Mystery Solved in This Week’s Roundup

Mar 30, 2012
This article is part of a series called News & Trends.

Catching up with Shally Steckerl; a survey about hiring; a mystery no longer; hiring from fraternities and sororities, and top CEOs, all in today’s roundup.

First, we have this breaking news…

Our source, which we will call PR, tells us Shally Steckerl is about to launch a new venture. It’s an online, educational site called The Sourcing Institute, which, PR tells us, is “the first ever online university fully dedicated to the discipline of sourcing.”

Frankly, if you don’t know who Steckerl is, we think you should Google his name. Shally would want you to. But briefly, he’s a sourcer, which is a little like describing Kobe Bryant as a basketball player. For years Shally has been teaching people how to find the needle in a haystack, when you have no idea where the haystack is. Now, he’s taking his expertise and developed a training program with courses for novices right on up to graduate sourcer, delivered through an online learning management system.

Check it out at The Sourcing Institute. He and his associates also offer consulting and live training, and other services.

Solving the Mystery About Mystery Applicant

A little loop-closing here — back in December, we said that “one of the world’s largest employers” was using Mystery Applicant. We now know that the company is G4S, which gets about 80,000 applicants monthly.

Photo by Applachian State University Photographer Marie Freeman.Greek Hiring

For those looking for fraternity and sorority members or alumni to hire, a new site called HireGreeks offers a way. You don’t have to be a frat alumni to use the site as an employer. And, right now, it’s free.

Top CEOs

From the department of burnt bridges, we have word that Goldman Sachs CEO Lloyd Blankfein, lovingly portrayed by former executive Greg Smith in the New York Times, has an 89% approval rating, down eight points from 97% last year.

This is from a Glassdoor look at the top-25 highest-rated CEOs, based on feedback shared by employees over the past year. Respondents were asked, “do you approve of the way your CEO is leading your company?”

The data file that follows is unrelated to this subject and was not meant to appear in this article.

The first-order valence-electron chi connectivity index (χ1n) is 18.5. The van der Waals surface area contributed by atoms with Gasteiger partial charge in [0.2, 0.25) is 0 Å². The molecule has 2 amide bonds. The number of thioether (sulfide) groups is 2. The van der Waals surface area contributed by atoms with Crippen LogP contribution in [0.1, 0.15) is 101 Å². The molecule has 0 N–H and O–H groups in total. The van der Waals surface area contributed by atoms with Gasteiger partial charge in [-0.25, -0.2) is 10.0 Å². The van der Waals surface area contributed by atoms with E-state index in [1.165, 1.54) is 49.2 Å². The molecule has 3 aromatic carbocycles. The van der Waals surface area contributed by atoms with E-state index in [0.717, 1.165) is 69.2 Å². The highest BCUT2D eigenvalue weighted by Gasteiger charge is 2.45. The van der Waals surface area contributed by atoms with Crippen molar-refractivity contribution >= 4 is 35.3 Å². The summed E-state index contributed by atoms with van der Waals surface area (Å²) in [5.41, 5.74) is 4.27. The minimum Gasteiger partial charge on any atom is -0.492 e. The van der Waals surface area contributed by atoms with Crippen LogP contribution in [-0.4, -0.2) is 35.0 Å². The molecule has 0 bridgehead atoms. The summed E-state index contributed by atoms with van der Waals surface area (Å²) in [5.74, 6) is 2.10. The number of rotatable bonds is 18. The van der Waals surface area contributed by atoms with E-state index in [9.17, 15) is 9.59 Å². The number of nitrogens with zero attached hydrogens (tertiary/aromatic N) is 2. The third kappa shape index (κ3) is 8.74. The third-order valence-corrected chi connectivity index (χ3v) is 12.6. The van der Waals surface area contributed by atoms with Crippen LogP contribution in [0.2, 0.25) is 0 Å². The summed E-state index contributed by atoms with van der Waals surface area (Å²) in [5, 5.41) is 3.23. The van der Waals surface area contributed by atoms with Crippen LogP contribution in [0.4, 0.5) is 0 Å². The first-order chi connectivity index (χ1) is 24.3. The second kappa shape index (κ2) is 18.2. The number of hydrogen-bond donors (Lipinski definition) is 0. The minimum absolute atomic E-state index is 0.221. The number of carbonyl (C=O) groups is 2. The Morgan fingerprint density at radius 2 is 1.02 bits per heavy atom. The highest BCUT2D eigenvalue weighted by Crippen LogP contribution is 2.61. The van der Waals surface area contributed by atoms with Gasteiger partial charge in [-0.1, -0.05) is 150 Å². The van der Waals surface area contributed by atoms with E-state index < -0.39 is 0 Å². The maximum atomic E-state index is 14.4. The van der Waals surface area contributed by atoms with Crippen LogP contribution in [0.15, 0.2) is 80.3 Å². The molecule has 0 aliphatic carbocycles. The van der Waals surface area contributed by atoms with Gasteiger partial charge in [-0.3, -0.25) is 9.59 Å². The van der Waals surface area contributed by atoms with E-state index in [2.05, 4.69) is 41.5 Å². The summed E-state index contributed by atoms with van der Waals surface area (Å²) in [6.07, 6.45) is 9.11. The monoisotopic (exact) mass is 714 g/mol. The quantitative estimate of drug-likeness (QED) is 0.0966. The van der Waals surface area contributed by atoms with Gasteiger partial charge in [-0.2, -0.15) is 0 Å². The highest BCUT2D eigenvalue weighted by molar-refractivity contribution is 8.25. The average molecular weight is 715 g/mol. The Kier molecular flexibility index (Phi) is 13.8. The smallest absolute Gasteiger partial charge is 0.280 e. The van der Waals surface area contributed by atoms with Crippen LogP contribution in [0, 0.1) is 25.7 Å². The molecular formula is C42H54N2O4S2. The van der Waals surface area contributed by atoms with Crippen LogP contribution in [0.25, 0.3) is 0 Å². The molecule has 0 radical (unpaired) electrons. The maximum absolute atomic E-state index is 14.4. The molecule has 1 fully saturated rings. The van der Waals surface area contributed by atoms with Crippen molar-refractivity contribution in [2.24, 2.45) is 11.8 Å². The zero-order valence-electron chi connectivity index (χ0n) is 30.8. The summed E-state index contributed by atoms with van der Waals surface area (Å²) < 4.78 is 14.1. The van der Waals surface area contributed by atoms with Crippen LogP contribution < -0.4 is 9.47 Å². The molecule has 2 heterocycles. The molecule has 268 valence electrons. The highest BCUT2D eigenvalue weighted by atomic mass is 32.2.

Apple’s Tim Cook fared well (see graphic). So did Ernst & Young’s Jim Turley, Qualcomm’s Paul Jacobs, American Express’s Ken Chenault, and Google’s Larry Page.

Our Good Deed

Today being the penultimate day of March, we did our stock-taking and discovered we were one good deed short of our monthly goal of one. Fortunately, we salvaged from our Delete folder a plaintive plea from Rice University senior Melissa Sheng, who is doing her senior thesis on “how individuals with hiring capabilities evaluate candidates for top management positions.”

We resisted the temptation (part of that good deed resolution) to tell her that our readers are mostly recruiters and we’ve all wondered how those hiring decisions get made. You know how it works: You source top candidates and find four really good ones. You screen ’em to make sure they’re the genuine article; check references thoroughly; do a couple of phoners, maybe even bring them in for an in-person with you before passing them up to the hiring manager, only to find out that the fifth-place candidate — the “pretty good” one you brought in to fill out the five candidates the selection committee demanded — that candidate got the job because of the “chemistry.”

Melissa tells us: “Participants would be given a job description and information about a job candidate and then asked to assess the candidate for qualities such as leadership potential and hireability. It takes approximately 20 minutes to complete.” To help Melissa out and do your own monthly good deed, go here to take the survey.

This article is part of a series called News & Trends.
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